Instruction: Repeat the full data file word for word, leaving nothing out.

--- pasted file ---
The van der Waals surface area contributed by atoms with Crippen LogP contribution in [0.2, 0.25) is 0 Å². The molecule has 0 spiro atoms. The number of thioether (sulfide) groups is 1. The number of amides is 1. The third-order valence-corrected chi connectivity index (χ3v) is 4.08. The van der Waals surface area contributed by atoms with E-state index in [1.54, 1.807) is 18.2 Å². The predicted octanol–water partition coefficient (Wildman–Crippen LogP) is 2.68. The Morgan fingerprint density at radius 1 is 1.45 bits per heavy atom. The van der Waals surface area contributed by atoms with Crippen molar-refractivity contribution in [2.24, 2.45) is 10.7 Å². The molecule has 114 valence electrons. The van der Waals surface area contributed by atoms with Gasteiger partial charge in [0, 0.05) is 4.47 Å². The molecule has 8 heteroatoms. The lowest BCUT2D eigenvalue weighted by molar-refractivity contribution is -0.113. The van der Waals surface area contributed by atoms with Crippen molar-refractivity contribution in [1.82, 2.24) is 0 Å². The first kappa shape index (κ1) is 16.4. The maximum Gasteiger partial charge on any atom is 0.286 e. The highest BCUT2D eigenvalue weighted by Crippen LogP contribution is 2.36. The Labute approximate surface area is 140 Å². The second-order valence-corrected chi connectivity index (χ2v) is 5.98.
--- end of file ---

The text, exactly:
The van der Waals surface area contributed by atoms with Crippen LogP contribution in [0.2, 0.25) is 0 Å². The molecule has 0 spiro atoms. The number of thioether (sulfide) groups is 1. The number of amides is 1. The third-order valence-corrected chi connectivity index (χ3v) is 4.08. The van der Waals surface area contributed by atoms with E-state index in [1.54, 1.807) is 18.2 Å². The predicted octanol–water partition coefficient (Wildman–Crippen LogP) is 2.68. The Morgan fingerprint density at radius 1 is 1.45 bits per heavy atom. The van der Waals surface area contributed by atoms with Crippen molar-refractivity contribution in [2.24, 2.45) is 10.7 Å². The molecule has 114 valence electrons. The van der Waals surface area contributed by atoms with Gasteiger partial charge in [0, 0.05) is 4.47 Å². The molecule has 8 heteroatoms. The lowest BCUT2D eigenvalue weighted by molar-refractivity contribution is -0.113. The van der Waals surface area contributed by atoms with Crippen molar-refractivity contribution in [1.82, 2.24) is 0 Å². The first kappa shape index (κ1) is 16.4. The maximum Gasteiger partial charge on any atom is 0.286 e. The highest BCUT2D eigenvalue weighted by Crippen LogP contribution is 2.36. The Labute approximate surface area is 140 Å². The second-order valence-corrected chi connectivity index (χ2v) is 5.98.